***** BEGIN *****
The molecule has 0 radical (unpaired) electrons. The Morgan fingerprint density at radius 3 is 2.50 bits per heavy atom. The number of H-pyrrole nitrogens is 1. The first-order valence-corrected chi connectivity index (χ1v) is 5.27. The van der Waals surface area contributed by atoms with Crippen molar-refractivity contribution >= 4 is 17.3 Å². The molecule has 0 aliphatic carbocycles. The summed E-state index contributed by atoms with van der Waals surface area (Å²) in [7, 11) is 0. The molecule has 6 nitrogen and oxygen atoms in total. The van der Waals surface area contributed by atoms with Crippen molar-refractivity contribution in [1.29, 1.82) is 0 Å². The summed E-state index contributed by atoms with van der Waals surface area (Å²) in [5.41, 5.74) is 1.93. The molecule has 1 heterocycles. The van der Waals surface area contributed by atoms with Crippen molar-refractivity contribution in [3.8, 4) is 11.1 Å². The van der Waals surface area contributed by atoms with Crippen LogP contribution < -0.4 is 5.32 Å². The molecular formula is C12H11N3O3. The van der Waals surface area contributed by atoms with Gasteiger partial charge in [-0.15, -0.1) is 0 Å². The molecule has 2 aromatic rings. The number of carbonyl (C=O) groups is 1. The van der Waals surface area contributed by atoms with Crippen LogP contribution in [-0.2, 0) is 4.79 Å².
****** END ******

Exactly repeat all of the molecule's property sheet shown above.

The molecule has 0 radical (unpaired) electrons. The Morgan fingerprint density at radius 3 is 2.50 bits per heavy atom. The number of H-pyrrole nitrogens is 1. The first-order valence-corrected chi connectivity index (χ1v) is 5.27. The van der Waals surface area contributed by atoms with Crippen molar-refractivity contribution >= 4 is 17.3 Å². The molecule has 0 aliphatic carbocycles. The summed E-state index contributed by atoms with van der Waals surface area (Å²) in [7, 11) is 0. The molecule has 6 nitrogen and oxygen atoms in total. The van der Waals surface area contributed by atoms with Crippen molar-refractivity contribution in [1.29, 1.82) is 0 Å². The summed E-state index contributed by atoms with van der Waals surface area (Å²) in [5.41, 5.74) is 1.93. The molecule has 1 heterocycles. The van der Waals surface area contributed by atoms with Crippen molar-refractivity contribution in [3.8, 4) is 11.1 Å². The van der Waals surface area contributed by atoms with Crippen LogP contribution < -0.4 is 5.32 Å². The molecular formula is C12H11N3O3. The van der Waals surface area contributed by atoms with Gasteiger partial charge in [-0.15, -0.1) is 0 Å². The molecule has 2 aromatic rings. The number of carbonyl (C=O) groups is 1. The van der Waals surface area contributed by atoms with Crippen LogP contribution in [-0.2, 0) is 4.79 Å².